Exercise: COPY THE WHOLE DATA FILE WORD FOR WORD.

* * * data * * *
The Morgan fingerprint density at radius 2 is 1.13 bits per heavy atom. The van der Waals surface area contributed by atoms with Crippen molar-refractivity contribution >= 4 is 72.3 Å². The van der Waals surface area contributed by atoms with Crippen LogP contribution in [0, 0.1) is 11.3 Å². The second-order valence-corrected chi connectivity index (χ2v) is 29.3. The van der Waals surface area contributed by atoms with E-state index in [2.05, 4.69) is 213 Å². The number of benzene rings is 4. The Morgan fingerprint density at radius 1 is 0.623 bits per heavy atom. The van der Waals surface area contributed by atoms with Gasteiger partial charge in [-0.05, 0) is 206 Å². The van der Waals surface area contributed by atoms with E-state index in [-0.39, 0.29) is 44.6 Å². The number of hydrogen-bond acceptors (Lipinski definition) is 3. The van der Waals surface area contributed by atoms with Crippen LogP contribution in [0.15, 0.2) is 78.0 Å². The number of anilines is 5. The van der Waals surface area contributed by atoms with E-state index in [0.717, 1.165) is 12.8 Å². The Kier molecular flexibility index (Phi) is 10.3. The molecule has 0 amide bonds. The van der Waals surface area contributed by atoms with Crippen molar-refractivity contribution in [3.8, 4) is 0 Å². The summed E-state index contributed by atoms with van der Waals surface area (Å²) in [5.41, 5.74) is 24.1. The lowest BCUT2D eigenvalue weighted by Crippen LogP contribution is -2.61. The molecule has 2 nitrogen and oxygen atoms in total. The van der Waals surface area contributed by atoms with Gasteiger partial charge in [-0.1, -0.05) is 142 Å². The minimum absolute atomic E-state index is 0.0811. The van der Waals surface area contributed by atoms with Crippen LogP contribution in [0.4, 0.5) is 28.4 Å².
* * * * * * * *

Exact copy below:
The Morgan fingerprint density at radius 2 is 1.13 bits per heavy atom. The van der Waals surface area contributed by atoms with Crippen molar-refractivity contribution >= 4 is 72.3 Å². The van der Waals surface area contributed by atoms with Crippen LogP contribution in [0, 0.1) is 11.3 Å². The second-order valence-corrected chi connectivity index (χ2v) is 29.3. The van der Waals surface area contributed by atoms with E-state index in [2.05, 4.69) is 213 Å². The number of benzene rings is 4. The Morgan fingerprint density at radius 1 is 0.623 bits per heavy atom. The van der Waals surface area contributed by atoms with Gasteiger partial charge in [-0.05, 0) is 206 Å². The van der Waals surface area contributed by atoms with E-state index in [-0.39, 0.29) is 44.6 Å². The number of hydrogen-bond acceptors (Lipinski definition) is 3. The van der Waals surface area contributed by atoms with Crippen LogP contribution in [0.15, 0.2) is 78.0 Å². The number of anilines is 5. The van der Waals surface area contributed by atoms with E-state index in [0.717, 1.165) is 12.8 Å². The Kier molecular flexibility index (Phi) is 10.3. The molecule has 0 amide bonds. The van der Waals surface area contributed by atoms with Crippen molar-refractivity contribution in [3.8, 4) is 0 Å². The summed E-state index contributed by atoms with van der Waals surface area (Å²) in [5.41, 5.74) is 24.1. The lowest BCUT2D eigenvalue weighted by Crippen LogP contribution is -2.61. The molecule has 2 nitrogen and oxygen atoms in total. The van der Waals surface area contributed by atoms with Gasteiger partial charge in [-0.1, -0.05) is 142 Å². The minimum absolute atomic E-state index is 0.0811. The van der Waals surface area contributed by atoms with Crippen LogP contribution in [0.4, 0.5) is 28.4 Å².